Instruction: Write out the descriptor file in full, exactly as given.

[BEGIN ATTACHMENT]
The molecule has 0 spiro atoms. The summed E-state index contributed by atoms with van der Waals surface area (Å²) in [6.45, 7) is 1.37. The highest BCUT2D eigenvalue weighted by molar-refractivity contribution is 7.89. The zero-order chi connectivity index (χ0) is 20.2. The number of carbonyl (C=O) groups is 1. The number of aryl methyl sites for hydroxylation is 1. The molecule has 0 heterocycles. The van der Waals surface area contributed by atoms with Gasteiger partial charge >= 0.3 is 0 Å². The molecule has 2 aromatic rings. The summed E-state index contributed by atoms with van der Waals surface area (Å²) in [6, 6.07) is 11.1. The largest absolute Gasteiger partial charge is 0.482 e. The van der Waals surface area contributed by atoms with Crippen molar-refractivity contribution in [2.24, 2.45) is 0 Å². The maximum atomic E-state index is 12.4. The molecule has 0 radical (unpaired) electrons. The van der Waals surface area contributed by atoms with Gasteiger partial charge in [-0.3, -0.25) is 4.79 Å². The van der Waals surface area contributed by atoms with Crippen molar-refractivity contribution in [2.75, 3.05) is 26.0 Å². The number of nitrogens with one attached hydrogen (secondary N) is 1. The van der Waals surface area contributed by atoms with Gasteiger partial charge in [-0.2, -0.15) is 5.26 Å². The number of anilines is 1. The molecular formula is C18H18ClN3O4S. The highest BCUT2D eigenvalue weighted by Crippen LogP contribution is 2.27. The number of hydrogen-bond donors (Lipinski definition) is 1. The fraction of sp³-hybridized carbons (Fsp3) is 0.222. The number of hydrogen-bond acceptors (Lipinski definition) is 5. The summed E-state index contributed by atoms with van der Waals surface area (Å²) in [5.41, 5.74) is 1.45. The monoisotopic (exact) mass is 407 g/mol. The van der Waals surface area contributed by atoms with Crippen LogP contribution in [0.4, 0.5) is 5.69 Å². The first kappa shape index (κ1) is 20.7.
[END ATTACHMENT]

The molecule has 0 spiro atoms. The summed E-state index contributed by atoms with van der Waals surface area (Å²) in [6.45, 7) is 1.37. The highest BCUT2D eigenvalue weighted by molar-refractivity contribution is 7.89. The zero-order chi connectivity index (χ0) is 20.2. The number of carbonyl (C=O) groups is 1. The number of aryl methyl sites for hydroxylation is 1. The molecule has 0 heterocycles. The van der Waals surface area contributed by atoms with Gasteiger partial charge >= 0.3 is 0 Å². The molecule has 2 aromatic rings. The summed E-state index contributed by atoms with van der Waals surface area (Å²) in [6, 6.07) is 11.1. The largest absolute Gasteiger partial charge is 0.482 e. The van der Waals surface area contributed by atoms with Crippen molar-refractivity contribution in [2.24, 2.45) is 0 Å². The maximum atomic E-state index is 12.4. The molecule has 0 radical (unpaired) electrons. The van der Waals surface area contributed by atoms with Gasteiger partial charge in [-0.3, -0.25) is 4.79 Å². The van der Waals surface area contributed by atoms with Crippen molar-refractivity contribution in [2.75, 3.05) is 26.0 Å². The number of nitrogens with one attached hydrogen (secondary N) is 1. The van der Waals surface area contributed by atoms with Gasteiger partial charge in [-0.2, -0.15) is 5.26 Å². The number of anilines is 1. The molecular formula is C18H18ClN3O4S. The highest BCUT2D eigenvalue weighted by Crippen LogP contribution is 2.27. The number of hydrogen-bond donors (Lipinski definition) is 1. The fraction of sp³-hybridized carbons (Fsp3) is 0.222. The number of hydrogen-bond acceptors (Lipinski definition) is 5. The summed E-state index contributed by atoms with van der Waals surface area (Å²) in [5.41, 5.74) is 1.45. The monoisotopic (exact) mass is 407 g/mol. The van der Waals surface area contributed by atoms with Crippen LogP contribution in [0.4, 0.5) is 5.69 Å². The first kappa shape index (κ1) is 20.7.